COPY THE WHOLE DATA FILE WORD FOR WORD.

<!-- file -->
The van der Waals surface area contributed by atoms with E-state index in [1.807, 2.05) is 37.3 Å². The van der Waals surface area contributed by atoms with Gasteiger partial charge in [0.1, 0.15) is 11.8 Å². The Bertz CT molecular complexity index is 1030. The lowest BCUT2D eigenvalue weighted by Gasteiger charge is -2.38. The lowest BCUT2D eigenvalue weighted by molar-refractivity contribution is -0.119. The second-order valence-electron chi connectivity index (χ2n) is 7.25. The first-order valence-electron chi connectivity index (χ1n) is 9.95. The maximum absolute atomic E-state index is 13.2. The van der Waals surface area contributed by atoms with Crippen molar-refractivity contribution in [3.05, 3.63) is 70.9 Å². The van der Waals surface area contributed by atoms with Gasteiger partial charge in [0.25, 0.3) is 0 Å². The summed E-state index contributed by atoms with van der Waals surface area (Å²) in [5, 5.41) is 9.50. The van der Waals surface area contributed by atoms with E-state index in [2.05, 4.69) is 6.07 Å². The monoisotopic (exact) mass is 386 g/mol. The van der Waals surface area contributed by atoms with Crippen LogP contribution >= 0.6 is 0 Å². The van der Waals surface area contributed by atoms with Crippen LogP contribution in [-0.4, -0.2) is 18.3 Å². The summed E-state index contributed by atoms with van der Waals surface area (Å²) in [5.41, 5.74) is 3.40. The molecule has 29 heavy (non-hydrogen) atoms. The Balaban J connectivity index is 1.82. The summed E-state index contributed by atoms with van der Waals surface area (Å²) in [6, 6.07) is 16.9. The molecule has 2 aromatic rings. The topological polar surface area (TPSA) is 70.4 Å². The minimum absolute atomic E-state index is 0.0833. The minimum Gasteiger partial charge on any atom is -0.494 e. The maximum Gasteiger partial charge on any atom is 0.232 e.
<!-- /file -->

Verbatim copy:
The van der Waals surface area contributed by atoms with E-state index in [1.807, 2.05) is 37.3 Å². The van der Waals surface area contributed by atoms with Gasteiger partial charge in [0.1, 0.15) is 11.8 Å². The Bertz CT molecular complexity index is 1030. The lowest BCUT2D eigenvalue weighted by Gasteiger charge is -2.38. The lowest BCUT2D eigenvalue weighted by molar-refractivity contribution is -0.119. The second-order valence-electron chi connectivity index (χ2n) is 7.25. The first-order valence-electron chi connectivity index (χ1n) is 9.95. The maximum absolute atomic E-state index is 13.2. The van der Waals surface area contributed by atoms with Crippen molar-refractivity contribution in [3.05, 3.63) is 70.9 Å². The van der Waals surface area contributed by atoms with Gasteiger partial charge in [0.25, 0.3) is 0 Å². The summed E-state index contributed by atoms with van der Waals surface area (Å²) in [5, 5.41) is 9.50. The van der Waals surface area contributed by atoms with E-state index in [2.05, 4.69) is 6.07 Å². The monoisotopic (exact) mass is 386 g/mol. The van der Waals surface area contributed by atoms with Crippen LogP contribution >= 0.6 is 0 Å². The van der Waals surface area contributed by atoms with Crippen LogP contribution in [-0.4, -0.2) is 18.3 Å². The summed E-state index contributed by atoms with van der Waals surface area (Å²) in [5.41, 5.74) is 3.40. The molecule has 29 heavy (non-hydrogen) atoms. The Balaban J connectivity index is 1.82. The summed E-state index contributed by atoms with van der Waals surface area (Å²) in [6, 6.07) is 16.9. The molecule has 2 aromatic rings. The topological polar surface area (TPSA) is 70.4 Å². The minimum absolute atomic E-state index is 0.0833. The minimum Gasteiger partial charge on any atom is -0.494 e. The maximum Gasteiger partial charge on any atom is 0.232 e.